PathOfLeastResitance Sat 16-Jan-21 08:54:22

Did you sign one of the permission forms about videos and photographs in school when your child started? Could this scenario be covered under that?
Also I strongly think that the teacher does not have sinister reasons for recording the sessions.

FedUpWithBriiiiick Sat 16-Jan-21 08:57:22

@Professionalworrier Spot on!

Invisimamma Sat 16-Jan-21 08:58:11

Some parents want to leave cameras off because they don't want every other family and the teacher on the lesson to see inside their home. I.e. It could be very messy or just in a poor state. Or they may have Pj's on or not brushed hair or something but still want the child to join in.

Recording of lessons, I can't see this would bother me if they are not being shared. They can even be helpful for dc who can't join in live because of sharing devices they can watch back later. They can also set to record so that only the teachers screen is recorded but no one elses.

Naz2009 Sat 16-Jan-21 09:14:36

Thank you for the help. I have made notes and I'm going to contact the head and ask the questions.
I'm not comfortable with how safe their system is if I am honest.
I want clear answers before I give my consent

OP’s posts: |
Homebirthvirgin Sat 16-Jan-21 09:22:53

Schools had no time to properly prepare for this. At least they are now sending a form. Some teachers are incredibly uncomfortable teaching live all day in other people's homes and the unions have recommended recording as a way to safeguard them. I know of a teacher who has been accused of saying/doing something over teams and it's awful for them. I also know of a colleague who was teaching and pupil turned their camera off, filmed the teacher on their phone and put it on tik tok and Snapchat mocking them. Yes the child will be punished but now it's 'out there'.
All schools will have the relevant information (privacy, gdpr compliancy) but they probably just need it signed and thought it would be better than cancelling lessons for a few days while they sent all the info out to everyone. It's not ideal and not well managed but it's been really hard and they're just doing what they can to teach your kids.

jigglypuffcookie Sat 16-Jan-21 09:26:57

Lessons are recorded in case an allegation or something comes up later. It's to protect both staff and the pupils. It is usually a policy from higher up too and not something the school can stop doing.

The recordings don't go anywhere or are they shared unless a situation arises where they need to be.

Lastly, one of the reasons they need to see the children online is to check they are ok and engaging in schoolwork. They need to view the child to do this and that is not possible with the camera off.

Can understand your reluctance but I'm certain it isn't something sinister.

Naz2009 Sat 16-Jan-21 09:34:27

@Homebirthvirgin omg that's awful for your friend to have been mocked and put on social media like that.

OP’s posts: |
MatildaStoker Sat 16-Jan-21 09:38:24

My DC’s primary school have been recording the live online sessions from the start, but they’ve always been very clear that this is the school policy. They discussed it in the online teaching policy that they published last term, before this current lockdown started. They’ve mentioned safeguarding as an explanation - I imagine it’s as much to safeguard the teachers as it is the pupils.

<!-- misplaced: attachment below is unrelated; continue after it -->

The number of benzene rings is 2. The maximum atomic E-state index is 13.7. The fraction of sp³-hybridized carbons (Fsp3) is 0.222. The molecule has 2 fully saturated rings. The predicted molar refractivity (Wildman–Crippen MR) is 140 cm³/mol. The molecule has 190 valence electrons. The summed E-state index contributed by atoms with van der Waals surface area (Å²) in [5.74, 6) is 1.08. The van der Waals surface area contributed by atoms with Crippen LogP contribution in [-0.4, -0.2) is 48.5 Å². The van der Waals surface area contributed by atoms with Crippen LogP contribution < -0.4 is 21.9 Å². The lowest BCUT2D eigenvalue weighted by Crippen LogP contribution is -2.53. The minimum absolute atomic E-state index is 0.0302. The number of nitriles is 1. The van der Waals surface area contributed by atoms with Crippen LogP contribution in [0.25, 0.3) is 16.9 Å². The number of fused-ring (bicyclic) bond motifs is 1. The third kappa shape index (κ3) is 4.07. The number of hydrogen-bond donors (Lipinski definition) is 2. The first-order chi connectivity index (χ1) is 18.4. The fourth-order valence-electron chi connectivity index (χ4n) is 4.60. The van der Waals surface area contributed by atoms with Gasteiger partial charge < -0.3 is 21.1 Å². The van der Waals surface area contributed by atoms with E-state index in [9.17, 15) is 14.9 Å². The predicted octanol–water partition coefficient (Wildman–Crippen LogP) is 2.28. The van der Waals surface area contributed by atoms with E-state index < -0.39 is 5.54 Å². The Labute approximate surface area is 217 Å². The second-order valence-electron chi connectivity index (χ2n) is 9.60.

We’ve been told that if we don’t want our DC’s images recorded then we can turn the video off at our end.

Homebirthvirgin Sat 16-Jan-21 09:42:07

Yes I know. Sadly it happens more than people realise. Obviously a 4YO is highly unlikely to do anything like that (the child who did it was only 9, though) but there could be other people, siblings, in the home etc. It's been recognised that's a probably a good idea for all teachers to do it but lots of schools didn't think about because they never thought they would need to. But yes, ask them what they're doing it with and how long it's kept before being deleted. The teacher might be really anxious and is probably worried about the backlash from parents as well. Of course you don't have to give consent but then you probably won't be allowed access to the lessons or the lessons will stop if lots of others say the same.

Professionalworrier Sat 16-Jan-21 09:47:55

@FedUpWithBriiiiick I've a feeling we both work in an area that requires a lot of data protection compliance.
It's a pain in the arse and sometimes seems over the top but you would be surprised at how unsecure your information can be. I shudder when I think of how casual I was at the start of my career.
Someone mentioned above it could be useful for DC who cant join in and want to watch it back later. Fine if only the teacher is the only one visible and unmuted and they are ok with it. However looking at youtube you'll see hundreds of funny zoom videos. Nothing stopping that video being uploaded because someone found it funny a 4 year old was picking their nose during maths.
So you are right OP to ask questions about the finer details before consenting.

Doffodils Sat 16-Jan-21 09:59:51

Yes, absolutely definitely. All live lessons should be recorded, to protect DC and the teacher.

I don't know why they need to insist the children's camera is on though.

Homebirthvirgin Sat 16-Jan-21 10:08:54

@doffodils possibly because of scenarios similar to what I mentioned earlier. It's so sad that the behaviour of a few impacts so many.

Homebirthvirgin Sat 16-Jan-21 10:15:11

Although I definitely don't think think children should have their cameras on if its being sent out or available to watch later for other children/parents. Do you know if that's happening, OP?